Posted on July 1, 2022



Robed And Unmasked

Dobbs dissent disdains the Constitution


Daniel Clark



For decades, we've known that liberal judges take an adversarial approach to the Constitution, partly because they don't tend to be very subtle about it. Even compared to this usual attitude, their admission in the dissenting opinion from Dobbs v. Jackson Women's Health is shocking in the frankness of its contempt for the very document they've been trusted to faithfully interpret.

In mocking the originalist approach of the majority opinion, which correctly found that there is no right to abortion in the Constitution, Justices Steven Breyer, Sonia Sotomayor and Elena Kagan concede that, "In 1868, there was no nationwide right to end a pregnancy, and no thought that the Fourteenth Amendment provided one." They conclude, however, that, "Those responsible for the original Constitution, including the Fourteenth Amendment, did not perceive women as equals, and did not recognize women's rights." Therefore, "When the majority says that we must read our foundational charter as viewed at the time of ratification ... it consigns women to second-class citizenship."

In a nutshell, they argue that the Constitution is sexist, and therefore illegitimate, and that it is their duty to remedy this by interpreting it to mean things it clearly does not say. In a sane world, impeachment hearings would have begun yesterday.

Not only is their view of the Constitution incompatible with their job description, but it is also just plain false. Like typical liberals, they presume that the absence from the Constitution of anything explicitly identified as "women's rights" means that women have no rights. In reality, there is nothing gender-specific about the phrase "We the People" in the Preamble, or any of the rights enumerated in the Bill of Rights, or in the Fourteenth Amendment. The totally phony argument that the Constitution as written "consigns women to second-class citizenship" should be expected of a reality-hating, college "womxn's studies" instructor, not three of the nation's supposedly greatest legal minds, whose duty it is to understand and interpret the written law.

The Bill of Rights consistently employs the words "person" and "people," which encompass all eleventy-five and two-thirds genders, including women. No literate person could ever interpret "the right of the people peaceably to assemble" as if it were not a right held by women as well as men. Ditto that for "the right of the people to keep and bear arms," "the right of the people to be secure ... against unreasonable searches and seizures," etc.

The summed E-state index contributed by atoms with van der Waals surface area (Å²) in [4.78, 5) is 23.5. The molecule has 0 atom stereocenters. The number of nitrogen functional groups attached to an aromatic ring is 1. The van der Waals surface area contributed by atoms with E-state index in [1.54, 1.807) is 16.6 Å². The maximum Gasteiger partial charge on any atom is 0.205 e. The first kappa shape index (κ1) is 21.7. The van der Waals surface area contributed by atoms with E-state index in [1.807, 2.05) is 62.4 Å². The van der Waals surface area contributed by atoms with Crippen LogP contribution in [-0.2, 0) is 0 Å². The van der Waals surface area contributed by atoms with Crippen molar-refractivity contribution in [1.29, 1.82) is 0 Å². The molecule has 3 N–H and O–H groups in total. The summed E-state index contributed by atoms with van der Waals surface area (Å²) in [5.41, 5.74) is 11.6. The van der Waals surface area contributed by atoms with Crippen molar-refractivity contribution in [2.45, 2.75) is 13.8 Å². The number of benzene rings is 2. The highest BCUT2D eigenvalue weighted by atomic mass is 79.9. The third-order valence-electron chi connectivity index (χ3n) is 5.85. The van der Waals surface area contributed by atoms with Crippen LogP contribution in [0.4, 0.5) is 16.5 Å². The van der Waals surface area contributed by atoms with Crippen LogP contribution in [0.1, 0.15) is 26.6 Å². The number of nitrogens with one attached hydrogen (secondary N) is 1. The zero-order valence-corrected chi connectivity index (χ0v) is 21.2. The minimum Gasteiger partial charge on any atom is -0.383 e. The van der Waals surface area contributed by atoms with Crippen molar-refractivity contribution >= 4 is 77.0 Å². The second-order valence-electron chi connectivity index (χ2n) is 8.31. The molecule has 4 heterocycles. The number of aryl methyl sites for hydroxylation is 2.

Much of the rest of this opinion reads like a legislative debate over policy considerations, as it ruminates over theoretical societal outcomes that should be none of the Court's concern, rather than addressing the question of how, if at all, the Constitution applies. The 65-page screed is striking in its dearth of references to any actual laws, sprinkling in only the occasional out-of-context, single-word quotes from the Fourteenth Amendment. One of those, "equality," does not even exist there. You read that right. Three Supreme Court justices attributed a word, in quotes, to a constitutional amendment in which it does not even appear. To an observer who didn't know better, the inaccuracy of this citation would seem incredibly haphazard, coming from the defenders of something they call a fundamental constitutional right. Do they not bother to look these things up, or at least have clerks do it for them? Why would they, after rejecting the whole document out of hand?

Ultimately, their argument is not that a right to abortion exists in the Constitution, but that they feel one should exist. They surely know that their cause is not popular enough to prevail through the amendment process that is prescribed by the Constitution itself, so they want to usurp that power, leaving the elected representatives of the people out of the process. In other words, these justices believe the American people should have no role in shaping the laws under which they must live.

For decades, liberals have gotten away with presenting their disdain for the Constitution as if it were merely an alternative constitutional theory. In their Dobbs dissent, they abandon any pretense of academic legitimacy. Instead, they make it plain for anyone to see that they view the Constitution not as something noble to be upheld, but instead as an obstacle that needs to be overcome. They see our nation's founders as the Snidely Whiplash to their Dudley Do-Right, so that they may play the role of the hero by untying Nell from the railroad tracks.

There's one slight problem with that metaphor, though, which is that Dudley is actually upholding the law. The pig.



Return to Shinbone

 The Shinbone: The Frontier of the Free Press 

 Mailbag . Issue Index . Politimals . College Football Czar